It’s no secret that regulation, not traditionally the nimblest of things, has trouble keeping pace with technology, but Vivek Wadhwa states the case well in a new Washington Post column. He points out that decisions made on these thorny questions are often done emotionally–would Tim Cook be willingly working with the government if there had been a terrorist attack on Apple headquarters?–but the bigger issue is the briskness with which our tools are progressing. Think about how quickly drones and driverless have morphed in just the past few years. Wadhwa uses another example: the iPhone. An excerpt:
It takes decades, sometimes centuries, to reach the type of consensus that is needed to enact the far-reaching legislation that Congress will have to consider. Laws are essentially codified ethics, a consensus that is reached by society on what is right and wrong. This happens only after people understand the issues and have seen the pros and cons.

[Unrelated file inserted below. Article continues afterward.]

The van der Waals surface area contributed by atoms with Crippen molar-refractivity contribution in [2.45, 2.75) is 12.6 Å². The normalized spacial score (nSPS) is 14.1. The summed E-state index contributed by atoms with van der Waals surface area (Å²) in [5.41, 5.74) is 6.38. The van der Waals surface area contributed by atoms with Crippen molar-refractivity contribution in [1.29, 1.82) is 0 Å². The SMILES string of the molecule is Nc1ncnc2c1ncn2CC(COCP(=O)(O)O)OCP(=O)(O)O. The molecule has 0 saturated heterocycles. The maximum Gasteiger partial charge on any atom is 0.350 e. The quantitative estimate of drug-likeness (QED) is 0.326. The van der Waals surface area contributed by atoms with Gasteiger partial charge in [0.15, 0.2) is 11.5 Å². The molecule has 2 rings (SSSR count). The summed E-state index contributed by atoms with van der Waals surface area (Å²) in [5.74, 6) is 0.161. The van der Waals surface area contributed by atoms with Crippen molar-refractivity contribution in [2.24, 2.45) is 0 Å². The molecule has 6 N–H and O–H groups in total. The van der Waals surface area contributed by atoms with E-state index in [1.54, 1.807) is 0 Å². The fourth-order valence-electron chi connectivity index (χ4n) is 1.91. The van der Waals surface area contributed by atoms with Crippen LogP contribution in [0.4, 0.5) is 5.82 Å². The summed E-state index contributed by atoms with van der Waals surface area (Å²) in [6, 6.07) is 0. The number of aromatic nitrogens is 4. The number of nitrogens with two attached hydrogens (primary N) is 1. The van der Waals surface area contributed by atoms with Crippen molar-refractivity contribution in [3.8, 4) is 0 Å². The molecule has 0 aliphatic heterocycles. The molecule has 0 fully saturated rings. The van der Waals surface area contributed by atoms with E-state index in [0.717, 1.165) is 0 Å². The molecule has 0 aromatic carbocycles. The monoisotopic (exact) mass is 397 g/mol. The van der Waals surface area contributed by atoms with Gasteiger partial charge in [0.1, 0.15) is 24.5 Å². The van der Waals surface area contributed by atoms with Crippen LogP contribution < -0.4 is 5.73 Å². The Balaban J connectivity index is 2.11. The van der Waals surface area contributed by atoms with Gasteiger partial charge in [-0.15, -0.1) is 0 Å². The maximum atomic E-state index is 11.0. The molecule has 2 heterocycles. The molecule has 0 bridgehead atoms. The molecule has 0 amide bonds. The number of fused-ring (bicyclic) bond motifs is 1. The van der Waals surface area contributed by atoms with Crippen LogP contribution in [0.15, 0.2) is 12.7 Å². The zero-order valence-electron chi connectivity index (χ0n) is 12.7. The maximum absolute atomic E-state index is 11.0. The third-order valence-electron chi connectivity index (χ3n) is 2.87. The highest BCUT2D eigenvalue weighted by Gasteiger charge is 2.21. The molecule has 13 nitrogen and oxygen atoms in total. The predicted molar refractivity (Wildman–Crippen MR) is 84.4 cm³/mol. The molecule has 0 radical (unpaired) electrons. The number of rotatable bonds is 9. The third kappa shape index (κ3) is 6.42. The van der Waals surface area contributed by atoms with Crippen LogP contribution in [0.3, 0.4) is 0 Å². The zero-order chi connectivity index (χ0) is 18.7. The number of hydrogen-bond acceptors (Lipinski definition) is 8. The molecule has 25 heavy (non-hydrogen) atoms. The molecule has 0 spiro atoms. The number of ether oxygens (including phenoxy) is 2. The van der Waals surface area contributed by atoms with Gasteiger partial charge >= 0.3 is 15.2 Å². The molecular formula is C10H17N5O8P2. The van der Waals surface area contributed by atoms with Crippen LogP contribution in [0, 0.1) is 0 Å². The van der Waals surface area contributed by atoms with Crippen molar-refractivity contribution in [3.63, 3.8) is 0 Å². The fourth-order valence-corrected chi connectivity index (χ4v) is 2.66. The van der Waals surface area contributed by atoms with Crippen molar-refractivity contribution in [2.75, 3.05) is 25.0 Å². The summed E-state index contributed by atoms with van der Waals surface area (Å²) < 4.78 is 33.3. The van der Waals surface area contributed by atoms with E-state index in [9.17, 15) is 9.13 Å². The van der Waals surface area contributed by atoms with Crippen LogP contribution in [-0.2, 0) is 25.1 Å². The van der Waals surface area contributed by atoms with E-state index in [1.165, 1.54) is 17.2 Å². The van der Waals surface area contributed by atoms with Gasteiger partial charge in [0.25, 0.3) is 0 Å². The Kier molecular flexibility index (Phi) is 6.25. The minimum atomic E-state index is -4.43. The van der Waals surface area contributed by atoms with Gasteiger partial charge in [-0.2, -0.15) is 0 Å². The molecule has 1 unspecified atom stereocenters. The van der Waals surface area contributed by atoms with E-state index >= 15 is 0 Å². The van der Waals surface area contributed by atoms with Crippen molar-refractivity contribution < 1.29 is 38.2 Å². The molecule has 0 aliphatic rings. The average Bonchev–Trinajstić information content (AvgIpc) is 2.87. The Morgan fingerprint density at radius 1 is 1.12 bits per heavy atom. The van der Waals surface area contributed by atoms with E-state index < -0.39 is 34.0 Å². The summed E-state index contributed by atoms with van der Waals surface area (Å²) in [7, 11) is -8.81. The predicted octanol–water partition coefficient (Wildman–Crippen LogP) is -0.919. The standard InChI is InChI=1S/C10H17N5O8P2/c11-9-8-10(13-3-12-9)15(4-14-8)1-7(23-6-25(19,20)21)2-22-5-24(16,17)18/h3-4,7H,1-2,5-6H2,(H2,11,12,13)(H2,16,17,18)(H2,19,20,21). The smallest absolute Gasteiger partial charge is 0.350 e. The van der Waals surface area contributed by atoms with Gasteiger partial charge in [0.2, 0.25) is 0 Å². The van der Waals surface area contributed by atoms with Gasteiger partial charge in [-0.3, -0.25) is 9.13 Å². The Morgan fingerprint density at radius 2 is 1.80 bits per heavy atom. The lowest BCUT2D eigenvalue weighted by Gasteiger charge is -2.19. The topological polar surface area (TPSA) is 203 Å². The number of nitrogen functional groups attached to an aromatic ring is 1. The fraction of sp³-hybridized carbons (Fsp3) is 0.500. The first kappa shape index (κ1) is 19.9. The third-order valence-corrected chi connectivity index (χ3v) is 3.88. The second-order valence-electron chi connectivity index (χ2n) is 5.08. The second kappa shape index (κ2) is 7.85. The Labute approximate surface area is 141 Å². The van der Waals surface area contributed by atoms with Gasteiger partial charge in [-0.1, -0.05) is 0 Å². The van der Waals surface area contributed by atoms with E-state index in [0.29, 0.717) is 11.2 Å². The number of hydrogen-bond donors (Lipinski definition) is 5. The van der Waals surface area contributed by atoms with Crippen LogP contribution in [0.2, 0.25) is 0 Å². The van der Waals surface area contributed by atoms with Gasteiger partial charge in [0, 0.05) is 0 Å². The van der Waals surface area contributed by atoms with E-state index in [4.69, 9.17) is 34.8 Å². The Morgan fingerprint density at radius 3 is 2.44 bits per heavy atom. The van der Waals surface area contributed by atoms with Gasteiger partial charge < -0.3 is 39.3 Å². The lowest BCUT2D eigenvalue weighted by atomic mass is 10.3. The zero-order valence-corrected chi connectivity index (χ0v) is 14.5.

Consider our laws on privacy. These date back to the late 1800s, when newspapers first started publishing gossip. They wrote a series of intrusive stories about Boston lawyer Samuel Warren and his family. This led his law partner, future U.S. Supreme Court Justice Louis Brandeis, writing a Harvard Law Review article “The Right of Privacy” which argued for the right to be left alone. This essay laid the foundation of American privacy law, which evolved over 200 years. It also took centuries to create today’s copyright laws, intangible property rights, and contract law. All of these followed the development of technologies such as the printing press and steam engine.
Today, technology is progressing on an exponential curve; advances that would take decades now happen in years, sometimes months. Consider that the first iPhone was released in June 2007. It was little more than an iPod with an embedded cell phone. This has evolved into a device which captures our deepest personal secrets, keeps track of our lifestyles and habits, and is becoming our health coach and mentor. It was inconceivable just five years ago that there could be such debates about unlocking this device.•
Tags: Vivek Wadhwa